to go >> One of the best things about my new place is its proximity to two great Farmer’s Markets — a small mid-week evening market, and a large weekend morning one. Both are within walking distance, which makes the whole experience so damn downright pleasant I’d go so far as to use the word bucolic. And it’s a great excuse to hoard tote bags. Shopping totes are trophies, small but meaningful flexes — like a bumper sticker for your shoulder. Mementos boasting favorite charities, publications, alma maters, museum gift shops, brands, and travels, signal to others you’re *cultured*. (If I ever see another ATL Apolis bag, it will be too soon.) I carry a sturdy New York Times Food Baggu, museum gift shop totes from the Virgil Abloh and Calder-Picasso exhibits, and an old Outdoor Voices tote that I accidentally sliced with a box cutter and lazily mended with hot pink duct tape. I also really like this waterproof one for rainy summer days. Seeing my collection stuffed onto the loop in my entry closet makes the place feel right. Where is your favorite tote from?
to write >> Stationery with my new address was one of the first things I went about doing. I love a thank-you note and I really love stationery. I went on Etsy and opted for simple blind-embossed note cards with my monogram. They have charcoal grey envelope liners that remind me of my favorite Farrow & Ball color, Down Pipe. Then I found these great personalized envelope seals that look like hot wax, but are really just easy little stickers. The whole rig sits on my desk next to a cup of black Le Pens, my forever favorite writing tool.
to cozy up >> I no longer put my sweaters up in the summer. I keep my home about one degree above meat locker, because I have an old dog with a heavy coat who overheats easily. My favorites are the ones I can throw on like a jacket. I recently came across this one by Gogo Sweaters and went all heart eyes.
to buy >> I don’t know if the tension in my neck is due to the stress of moving or the horrible mattress I bought and have to return (I do NOT recommend WinkBeds, for the record) but I feel like there’s a rubber band behind my ear that’s latched to something in my lower back, and when I move just so, the whole thing yanks. I really didn’t want to like the Theragun, because goddamn it, it’s expensive and what I took for gimmicky, but the thing works. I feel it break up old knots in my shoulder blades in seconds and even use it very lightly to relieve my jaw after clenching. I bought the little handheld one because it’s cuter and less cumbersome. My Mom used it when she came to visit and ordered one on the spot. We are believers.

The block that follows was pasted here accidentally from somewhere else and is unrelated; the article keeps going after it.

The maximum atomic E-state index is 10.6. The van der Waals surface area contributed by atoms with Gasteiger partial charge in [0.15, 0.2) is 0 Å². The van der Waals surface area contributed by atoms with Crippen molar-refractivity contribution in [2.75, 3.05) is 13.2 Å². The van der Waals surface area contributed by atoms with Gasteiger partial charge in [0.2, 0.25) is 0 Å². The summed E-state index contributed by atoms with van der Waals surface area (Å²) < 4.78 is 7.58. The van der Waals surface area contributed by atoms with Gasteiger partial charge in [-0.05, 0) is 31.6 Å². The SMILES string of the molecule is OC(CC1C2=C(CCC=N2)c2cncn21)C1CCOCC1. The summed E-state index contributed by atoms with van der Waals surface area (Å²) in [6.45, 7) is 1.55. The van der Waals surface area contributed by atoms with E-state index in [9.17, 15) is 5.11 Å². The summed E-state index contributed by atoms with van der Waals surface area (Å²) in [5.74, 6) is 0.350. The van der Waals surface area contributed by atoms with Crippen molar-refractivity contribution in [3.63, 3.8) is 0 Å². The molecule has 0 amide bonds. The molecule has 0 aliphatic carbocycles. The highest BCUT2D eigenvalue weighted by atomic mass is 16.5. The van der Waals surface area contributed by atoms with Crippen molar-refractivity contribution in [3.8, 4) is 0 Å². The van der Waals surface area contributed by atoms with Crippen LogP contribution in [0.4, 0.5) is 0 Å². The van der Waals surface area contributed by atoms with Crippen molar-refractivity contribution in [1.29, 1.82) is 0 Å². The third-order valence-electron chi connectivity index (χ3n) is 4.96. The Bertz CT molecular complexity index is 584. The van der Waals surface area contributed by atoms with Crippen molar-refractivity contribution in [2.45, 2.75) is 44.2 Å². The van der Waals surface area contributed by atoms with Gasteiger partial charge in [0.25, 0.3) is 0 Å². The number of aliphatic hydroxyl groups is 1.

to cook >> If there’s a trendy internet kitchen brand, I’ve tried it and have an opinion. For example, Great Jones: great sheet pans, lousy Dutch Ovens that crack and rust. The ubiquitous Always Pan that hounds you on Instagram: actually a pretty great pan, and goes through the dishwasher like a champ. GreenPans: great non-stick, but don’t bother with any color but the black, that cute powder pink set Gwyneth Paltrow sells is doomed to quickly stain. Staub: excellent cookware and by far the sexiest, except they’re so heavy. Le Creuset: still the best coated cast iron in the game. But also, heavy. Calphalon stainless: nothing gives me more even heat, but kind of a bitch to clean. My most-used pan these days is by Caraway Home. Their under $150 nonstick ceramic satué pan simply rocks. It’s lightweight, easy to clean, wide and deep enough to handle a slew of different jobs, good-looking, non-toxic, gives me great, even heat, takes a thorough beating, and still comes out of the dishwasher looking brand new. I have the sage.
As a parting note, this week’s newsletter is named after one of my most popular years-old Spotify playlists, In Nancy Meyers’ Kitchen. If you’re the kind of cook who splashes a little white wine in the pan and drinks the rest yourself, it’s a great kitchen soundtrack with music pulled from a lot of those very comforting movies I mentioned: french melodies, easy Bossa Nova, and crackling classics by Louis Armstrong. Listen here, and see you next week.
P.S., if you’re new here…